First, this is an amazing book that becomes very, very readable after the introduction. Many terms and concepts not familiar to those of us with different backgrounds are beautifully defined, which is one of my favorite parts of the book. In fairness, if you know what trap music is, which I did not, the introduction makes tons of sense. (Nope, not about “The Sound of Music” and the Von Trapp family) It was worth it to reread the introduction after finishing the book but no matter what, do NOT let the introduction stop you from reading this book.. Bad Fat Black Girl is part memoir– totally engaging– and, in my opinion and experience of it, it is part self-help book, useful and somewhat universal in its perspectives. In deciding how to review this book, I kept thinking about me, me, me. Because I’m an unlikely audience for this book. It felt very narcissistic of me to want to explain why I chose to read this and yet, this desire continued in the brain of this privileged, sixty-something, white, cisgender, female “progressive.” And then I saw Bowen’s epilogue about a publisher who rejected “Bad Fat Black Girl” because the audience would not be broad enough. “Her feedback was that women who were older, more settled into professional lives, or even those who didn’t have ties to the hood wouldn’t be able to relate. For her, trap feminism was something that only young, ratchet Black girls could relate to.” For over sixty years, I thought I was “all that: with my long-standing civill rights, activism thanks largely to my activist mother and my various jobs involving enforcement of discrimination laws. In fact, I needed and need way more education and understanding and (might not sound like it so far) way more humility. So, when I find the description of a book by a Black author (fiction or nonfiction) interesting and its initial reviews look good, and and if the book offers me a chance to get further down this road of understanding, I read it. First, this is a book about the experiences of a Black girl, now a Black woman, who was sexually active with older men at a very young age, who grew up on the South Side of Chicago with very little money, but with more of a safety net than many of her contemporaries because of her grandmother and relatives in the suburbs as well as the fact her mother worked for many years in an ob gyn office in the community. Bowen’s relationship with her mother is difficult, in part because of common themes she identifies in Black parenting in her community, an authoritarian approach to raising children with no room for questions. Also, her mother struggled with addiction for many years leaving their living situation unstable and chaotic. She loves trap music, a subgenre of rap originating in Atlanta in the 1990s/early 2000s that mostly involved lyrics that were misogynistic and objectified women. As Bowen evolved and became more introspective about herself, her life and her studies, she needed to revisit this love and figure out whether she wanted to stay true to trap. She listened with a new ear and decided, fairly in my understanding of all this, that in many of the songs, the women at issue have agency. There is power in being the man’s object of desire and the women make decisions about where they choose to be and how they choose to act. Thus, the origin of “trap feminism.” Agency. Living authentically. There are gems throughout this book. , I mentioned it on my Facebook page as I dwelt on how to describe it to a “broad” audience…. I quoted ” ‘Friendship is one of the purest forms of love precisely because you love your friends voluntarily.’ From a book that likely would shock you but I’m thinking about a lot. “Bad Fat Black Girl: Notes from a Trap Feminist” by Sesali Bowen. This small segment of a relationships chapter includes that Bowen won’t get intimately involved with anyone who doesn’t have friends. Wise, wise-ass, full of choices and perspectives that are totally jarring even to those of us who think we are fairly unconventional.” So yes, this book will speak immediately to people already further down the road with a broad view of sex and sexuality and Black experience in the world generally. And, after some of us draw back for a moment, Bowen’s choices and perspectives make sense and we are more educated about sex and sexuality and Black experience in the world generally. Bad Fat Black Girl sent me to the internet to watch trap videos, read trap lyrics, particularly those Bowen cites, and to listen to a podcast interview of Bowen on her book and her trap feminist theory. There is no middle ground here. But there is plenty to think about with an open mind. Bowen writes a lot about gender fluidity, identifying as “queer.” (I believe she uses female pronouns, since she adores looking good and calling herself femme, so don’t fault me there folks!) She writes about sexuality and sexual behavior and her own background as a sex worker. Bowen eventually went to college, stumbling a bit but getting through in part because of opportunities she found through a mentor and her own talent for writing and inspiring people. What I get from this immersion into her book, trap music, her Instagram and interview is respect for this woman who can explain so well the things we do not know and remove stereotypes, while defining the influences on her life and her philosophy thus far of how to be who she wants and needs to be — without apology.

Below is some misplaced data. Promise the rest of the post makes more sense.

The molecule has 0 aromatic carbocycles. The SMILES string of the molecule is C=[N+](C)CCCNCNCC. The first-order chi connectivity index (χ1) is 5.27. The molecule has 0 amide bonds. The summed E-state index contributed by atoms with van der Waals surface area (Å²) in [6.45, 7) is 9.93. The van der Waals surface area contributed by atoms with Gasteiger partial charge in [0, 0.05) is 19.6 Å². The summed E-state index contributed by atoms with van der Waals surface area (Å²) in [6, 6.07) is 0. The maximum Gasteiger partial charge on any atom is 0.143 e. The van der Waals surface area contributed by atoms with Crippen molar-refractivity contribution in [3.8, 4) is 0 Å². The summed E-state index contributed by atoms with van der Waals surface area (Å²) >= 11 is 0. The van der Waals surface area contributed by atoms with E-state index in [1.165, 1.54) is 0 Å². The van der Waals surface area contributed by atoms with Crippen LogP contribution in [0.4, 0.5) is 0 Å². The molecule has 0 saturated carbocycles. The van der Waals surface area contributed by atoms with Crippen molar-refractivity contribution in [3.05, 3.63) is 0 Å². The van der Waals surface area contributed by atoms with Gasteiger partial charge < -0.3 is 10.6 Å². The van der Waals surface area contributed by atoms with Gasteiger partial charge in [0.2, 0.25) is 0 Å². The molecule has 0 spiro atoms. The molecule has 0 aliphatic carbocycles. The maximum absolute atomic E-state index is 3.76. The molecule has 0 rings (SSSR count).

Published by Emily Leader
I have been an avid reader since Dick and Jane met Sally. At age 7, I read my parents' first edition of "To Kill a Mockingbird." I am a retired lawyer and so read almost only fiction for pleasure. I'm adding in nonfiction these days, largely on social justice matters but also history, biography, and weird topics that catch my imagination. I used to read only serially, one book at a time. Presently, I read paperbacks, hardcovers, listen to audible, listen to CDs and read online through Net Galley. Covid-19 has caused me to read a lot so I have re-upped my Goodreads challenge for 2021 and am starting to review at least my favorite finds annd, perhaps, some stinkers. View all posts by Emily Leader